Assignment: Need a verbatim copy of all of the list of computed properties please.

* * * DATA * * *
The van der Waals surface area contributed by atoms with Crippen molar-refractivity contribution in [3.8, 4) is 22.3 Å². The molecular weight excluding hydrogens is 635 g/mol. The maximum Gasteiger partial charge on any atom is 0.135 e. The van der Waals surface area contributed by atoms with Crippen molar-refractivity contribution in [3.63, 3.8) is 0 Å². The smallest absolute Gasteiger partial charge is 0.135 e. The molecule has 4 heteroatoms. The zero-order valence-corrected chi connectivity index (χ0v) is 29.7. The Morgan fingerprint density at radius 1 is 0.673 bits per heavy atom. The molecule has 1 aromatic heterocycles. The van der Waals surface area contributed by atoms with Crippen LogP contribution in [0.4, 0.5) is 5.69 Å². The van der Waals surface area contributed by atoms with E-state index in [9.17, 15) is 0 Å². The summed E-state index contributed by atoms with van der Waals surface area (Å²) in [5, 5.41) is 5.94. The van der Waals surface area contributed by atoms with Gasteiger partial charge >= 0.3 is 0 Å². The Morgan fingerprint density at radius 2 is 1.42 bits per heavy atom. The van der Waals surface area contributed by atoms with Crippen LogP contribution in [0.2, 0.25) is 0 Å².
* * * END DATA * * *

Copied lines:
The van der Waals surface area contributed by atoms with Crippen molar-refractivity contribution in [3.8, 4) is 22.3 Å². The molecular weight excluding hydrogens is 635 g/mol. The maximum Gasteiger partial charge on any atom is 0.135 e. The van der Waals surface area contributed by atoms with Crippen molar-refractivity contribution in [3.63, 3.8) is 0 Å². The smallest absolute Gasteiger partial charge is 0.135 e. The molecule has 4 heteroatoms. The zero-order valence-corrected chi connectivity index (χ0v) is 29.7. The Morgan fingerprint density at radius 1 is 0.673 bits per heavy atom. The molecule has 1 aromatic heterocycles. The van der Waals surface area contributed by atoms with Crippen LogP contribution in [0.4, 0.5) is 5.69 Å². The van der Waals surface area contributed by atoms with E-state index in [9.17, 15) is 0 Å². The summed E-state index contributed by atoms with van der Waals surface area (Å²) in [5, 5.41) is 5.94. The van der Waals surface area contributed by atoms with Gasteiger partial charge >= 0.3 is 0 Å². The Morgan fingerprint density at radius 2 is 1.42 bits per heavy atom. The van der Waals surface area contributed by atoms with Crippen LogP contribution in [0.2, 0.25) is 0 Å².